Rumours say the Vancouver Canucks have signed hired gun Brad Winchester – see what I did there? “Hired gun”? “Winchester”? Hey, I can’t let sports editors have all the lame headline pun fun… Let’s just assume it’s gospel, and get on with the analysis, shall we?
With Winchester, GM Mike Gillis adds something to the forward corps that the Canucks were sorely lacking last season: a knuckle-dragger with intimidating size. At 6’5”, Winchester is now the biggest man on the Canucks roster – blueliner Andrew Alberts and newly signed depth forward Byron Bitz are as tall, but nobody in the organization matches his 230 pounds. He’s got over 300 games of NHL experience since 2005, and has racked up 464 penalty minutes in that time – the Canucks are hoping the 30-year-old enforcer can chip in a few goals, but let’s face facts: Winchester is here to protect the stars.
Sure, Tanner Glass was willing to take on all comers. And before him, Rick Rypien never said no. But those guys gave up inches and pounds with the goons of the league, sometimes allowing blue collar teams like the Nashville Predators and Minnesota Wild to take physical advantage of the more talented Canucks. Through the season – and much of the playoffs – only Vancouver’s NHL-best power play kept teams honest.
Sadly for Vancouver fans, the Canucks had no answer when the power play dried up in the Stanley Cup final. It truly didn’t matter when the referees put away their whistles, because the PP that killed Nashville and San Jose had disappeared anyway. Boston Bruins rookie Brad Marchand had one hell of a playoff, but Vancouver fans will remember him most for wiping his hands as he skated by the Canucks bench during the final series – without any payback. With a bruiser like Winchester willing to step up for teammates, that likely won’t happen next season. If and when the power play dries up, as it did in the final, Alain Vigneault will be able to lock, load and launch the fists of Winchester.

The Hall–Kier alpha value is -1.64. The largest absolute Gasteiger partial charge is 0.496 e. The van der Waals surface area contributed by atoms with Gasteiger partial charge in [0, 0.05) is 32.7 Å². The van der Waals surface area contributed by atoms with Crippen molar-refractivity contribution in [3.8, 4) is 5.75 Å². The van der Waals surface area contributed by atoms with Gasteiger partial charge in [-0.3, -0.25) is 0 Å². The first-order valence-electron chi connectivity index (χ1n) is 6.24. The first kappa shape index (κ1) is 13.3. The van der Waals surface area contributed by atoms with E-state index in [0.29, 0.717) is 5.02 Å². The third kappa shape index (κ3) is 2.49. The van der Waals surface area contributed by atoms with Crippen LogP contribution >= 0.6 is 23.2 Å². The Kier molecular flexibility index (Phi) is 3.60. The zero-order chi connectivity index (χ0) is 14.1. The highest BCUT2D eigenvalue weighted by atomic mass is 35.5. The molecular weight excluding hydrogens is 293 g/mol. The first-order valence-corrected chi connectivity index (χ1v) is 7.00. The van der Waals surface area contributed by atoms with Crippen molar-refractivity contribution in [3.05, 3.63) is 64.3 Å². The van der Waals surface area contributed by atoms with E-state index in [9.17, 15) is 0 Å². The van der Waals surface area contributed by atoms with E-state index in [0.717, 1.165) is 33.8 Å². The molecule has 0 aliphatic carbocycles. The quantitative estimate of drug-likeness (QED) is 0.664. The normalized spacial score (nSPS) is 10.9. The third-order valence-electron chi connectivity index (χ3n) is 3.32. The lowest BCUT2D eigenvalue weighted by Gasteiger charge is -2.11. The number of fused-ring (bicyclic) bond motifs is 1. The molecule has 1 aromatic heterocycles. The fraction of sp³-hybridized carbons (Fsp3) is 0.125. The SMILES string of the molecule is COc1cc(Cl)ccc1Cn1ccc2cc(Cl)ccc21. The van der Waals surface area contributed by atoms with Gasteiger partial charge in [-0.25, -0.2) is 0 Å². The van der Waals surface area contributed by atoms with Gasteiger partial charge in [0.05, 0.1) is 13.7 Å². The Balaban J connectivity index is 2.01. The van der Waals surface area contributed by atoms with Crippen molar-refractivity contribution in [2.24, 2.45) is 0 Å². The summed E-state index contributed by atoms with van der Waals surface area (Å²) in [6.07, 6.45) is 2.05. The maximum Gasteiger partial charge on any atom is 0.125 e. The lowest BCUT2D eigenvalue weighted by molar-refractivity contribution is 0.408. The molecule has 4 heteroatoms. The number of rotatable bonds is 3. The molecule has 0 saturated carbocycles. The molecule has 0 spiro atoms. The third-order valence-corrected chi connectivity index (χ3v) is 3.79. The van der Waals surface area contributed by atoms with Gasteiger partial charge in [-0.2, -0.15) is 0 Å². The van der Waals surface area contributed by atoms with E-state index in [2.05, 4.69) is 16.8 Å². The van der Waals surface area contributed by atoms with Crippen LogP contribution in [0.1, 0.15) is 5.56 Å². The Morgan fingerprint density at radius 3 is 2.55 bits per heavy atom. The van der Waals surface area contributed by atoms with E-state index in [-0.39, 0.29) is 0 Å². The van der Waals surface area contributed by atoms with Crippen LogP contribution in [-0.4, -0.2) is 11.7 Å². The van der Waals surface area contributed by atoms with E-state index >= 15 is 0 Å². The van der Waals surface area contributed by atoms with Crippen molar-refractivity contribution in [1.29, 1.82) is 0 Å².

The main question facing Canucks brass is how to maintain the defensive part of their game with a monster like Winchester in the bottom six. The man sports a career -39 ranking – including -18 last year alone in split duty between the St Louis Blues and Anaheim Ducks. In Vancouver, however, Alain Vigneault will probably have a fourth line of Maxim Lapierre, Andrew Ebbett and Brad Winchester to toss over the boards; the speed and smarts of the first two will hopefully balance the lumbering police presence of the latter. The Canucks, of course, play a very different game from Winchester’s previous teams. Perhaps the north-south game will help Winchester increase his G and A stats, and reduce his PIM.
Note: Here’s hoping Brad Winchester can earn himself a nickname in Vancouver. The Winchester repeater rifle is colloquially known as “the Gun that Won the West”; that would be premature unless the Canucks make it back to the final in 2011-12. But it will only take one instance of him pummeling an opponent who took liberties with a Sedin… well, let me be the first to say it: “There’s a new sheriff in town.”* Either way, Brad Winchester is the perfect addition to Mike Gillis’s growing stable of character actors able to support his stars.
* And that, boys and girls, is how Jason Kurylo named Brad Winchester “The Sheriff”.
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Jason Kurylo is addicted to hockey, chocolate things, and more than anything else, chocolate-covered hockey things. He cannot wait to write a better bio.